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In designing complex experiments, agricultural scientists, with the help of their statistician collaborators, soon came to realise that variation at different levels had very different consequences for estimating different treatment effects, depending on how the treatments were mapped onto the underlying block structure. This was a key feature of the Rothamsted approach to design and analysis and a strong thread running through the work of Fisher, Yates and Nelder, being expressed in topics such as split-pot designs, recovering inter-block information and fractional factorials. The null block-structure of an experiment is key to this philosophy of design and analysis. However modern techniques for analysing experiments stress models rather than symmetries and this modelling approach requires much greater care in analysis, with the consequence that you can easily make mistakes and often will.
In this talk I shall underline the obvious, but often unintentionally overlooked, fact that understanding variation at the various levels at which it occurs is crucial to analysis. I shall take three examples, an application of John Nelder’s theory of general balance to Lord’s Paradox, the use of historical data in drug development and a hybrid randomised non-randomised clinical trial, the TARGET study, to show that the data that many, including those promoting a so-called causal revolution, assume to be ‘big’ may actually be rather ‘small’. The consequence is that there is a danger that the size of standard errors will be underestimated or even that the appropriate regression coefficients for adjusting for confounding may not be identified correctly.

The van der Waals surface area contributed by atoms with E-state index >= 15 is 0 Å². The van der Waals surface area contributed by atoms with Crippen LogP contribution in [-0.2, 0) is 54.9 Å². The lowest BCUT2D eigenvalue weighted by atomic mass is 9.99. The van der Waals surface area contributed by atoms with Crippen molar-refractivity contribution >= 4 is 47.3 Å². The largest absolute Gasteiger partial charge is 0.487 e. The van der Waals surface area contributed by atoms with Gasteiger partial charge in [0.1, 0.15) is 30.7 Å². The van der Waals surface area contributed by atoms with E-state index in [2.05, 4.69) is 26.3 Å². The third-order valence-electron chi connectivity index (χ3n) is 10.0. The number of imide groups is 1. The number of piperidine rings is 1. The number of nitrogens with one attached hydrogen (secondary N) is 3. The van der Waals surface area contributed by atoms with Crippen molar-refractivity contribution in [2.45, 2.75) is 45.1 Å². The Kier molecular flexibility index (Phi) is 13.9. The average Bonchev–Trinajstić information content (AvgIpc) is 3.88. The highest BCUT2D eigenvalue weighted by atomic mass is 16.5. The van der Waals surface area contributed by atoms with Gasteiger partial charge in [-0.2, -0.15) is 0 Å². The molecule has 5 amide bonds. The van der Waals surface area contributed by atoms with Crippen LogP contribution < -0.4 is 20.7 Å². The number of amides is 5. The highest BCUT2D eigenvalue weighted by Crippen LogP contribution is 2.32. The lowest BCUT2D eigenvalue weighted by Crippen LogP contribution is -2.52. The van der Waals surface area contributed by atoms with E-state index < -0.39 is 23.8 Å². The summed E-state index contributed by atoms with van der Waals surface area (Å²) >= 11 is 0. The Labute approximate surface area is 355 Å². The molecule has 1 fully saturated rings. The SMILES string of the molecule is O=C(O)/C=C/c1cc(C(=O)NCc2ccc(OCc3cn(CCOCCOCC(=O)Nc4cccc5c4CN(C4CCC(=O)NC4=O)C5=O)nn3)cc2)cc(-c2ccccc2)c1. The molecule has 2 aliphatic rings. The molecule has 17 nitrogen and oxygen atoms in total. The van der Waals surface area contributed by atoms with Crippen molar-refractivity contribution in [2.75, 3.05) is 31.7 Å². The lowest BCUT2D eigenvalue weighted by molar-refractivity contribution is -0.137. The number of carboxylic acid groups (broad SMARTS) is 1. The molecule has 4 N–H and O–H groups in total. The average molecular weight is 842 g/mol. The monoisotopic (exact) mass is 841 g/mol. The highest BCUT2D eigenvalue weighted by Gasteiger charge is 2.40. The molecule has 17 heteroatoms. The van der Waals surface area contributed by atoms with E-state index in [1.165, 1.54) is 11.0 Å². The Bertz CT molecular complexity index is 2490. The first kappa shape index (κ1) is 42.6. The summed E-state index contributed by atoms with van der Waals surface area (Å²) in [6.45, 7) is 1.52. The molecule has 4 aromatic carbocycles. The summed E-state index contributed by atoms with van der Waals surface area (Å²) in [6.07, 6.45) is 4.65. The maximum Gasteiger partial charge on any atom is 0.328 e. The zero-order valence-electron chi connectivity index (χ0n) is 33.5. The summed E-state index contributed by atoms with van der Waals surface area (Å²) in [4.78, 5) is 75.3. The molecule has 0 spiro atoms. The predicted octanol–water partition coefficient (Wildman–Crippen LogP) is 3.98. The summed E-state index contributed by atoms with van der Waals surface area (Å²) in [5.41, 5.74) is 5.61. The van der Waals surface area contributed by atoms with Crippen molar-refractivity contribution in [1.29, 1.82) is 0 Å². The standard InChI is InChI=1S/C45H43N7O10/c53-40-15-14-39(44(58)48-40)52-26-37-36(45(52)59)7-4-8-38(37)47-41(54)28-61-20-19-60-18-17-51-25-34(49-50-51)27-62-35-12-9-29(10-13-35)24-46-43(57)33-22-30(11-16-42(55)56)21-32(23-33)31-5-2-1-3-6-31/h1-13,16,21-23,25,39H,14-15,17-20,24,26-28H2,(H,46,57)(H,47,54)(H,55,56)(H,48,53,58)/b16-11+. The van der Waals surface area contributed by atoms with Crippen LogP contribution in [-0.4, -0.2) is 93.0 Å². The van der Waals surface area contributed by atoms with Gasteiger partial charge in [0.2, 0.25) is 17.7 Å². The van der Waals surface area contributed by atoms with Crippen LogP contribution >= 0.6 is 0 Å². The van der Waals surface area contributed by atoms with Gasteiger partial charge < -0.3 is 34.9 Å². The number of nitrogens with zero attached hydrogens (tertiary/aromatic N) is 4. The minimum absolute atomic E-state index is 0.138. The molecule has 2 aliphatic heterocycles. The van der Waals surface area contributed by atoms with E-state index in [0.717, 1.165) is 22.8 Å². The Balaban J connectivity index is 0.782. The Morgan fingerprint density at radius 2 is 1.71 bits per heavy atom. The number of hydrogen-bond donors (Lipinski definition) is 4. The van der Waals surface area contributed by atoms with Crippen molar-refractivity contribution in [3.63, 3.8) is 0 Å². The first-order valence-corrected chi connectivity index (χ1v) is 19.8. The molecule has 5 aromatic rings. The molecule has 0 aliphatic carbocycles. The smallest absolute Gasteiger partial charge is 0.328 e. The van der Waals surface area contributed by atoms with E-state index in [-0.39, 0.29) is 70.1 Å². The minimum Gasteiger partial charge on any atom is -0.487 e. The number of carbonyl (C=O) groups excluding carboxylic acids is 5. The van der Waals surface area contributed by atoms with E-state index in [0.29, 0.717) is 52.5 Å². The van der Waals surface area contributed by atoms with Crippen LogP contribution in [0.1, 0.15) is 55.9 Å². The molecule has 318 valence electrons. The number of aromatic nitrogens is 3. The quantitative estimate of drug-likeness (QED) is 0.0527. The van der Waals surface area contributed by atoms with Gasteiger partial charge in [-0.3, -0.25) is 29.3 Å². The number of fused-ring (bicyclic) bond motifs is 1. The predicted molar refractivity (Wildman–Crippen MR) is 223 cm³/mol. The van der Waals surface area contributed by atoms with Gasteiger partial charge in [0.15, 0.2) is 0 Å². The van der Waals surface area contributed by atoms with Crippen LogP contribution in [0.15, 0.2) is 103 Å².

I conclude that an old but powerful experimental design approach holds important lessons for observational data about limitations in interpretation that mere numbers cannot overcome. Small may be beautiful, after all.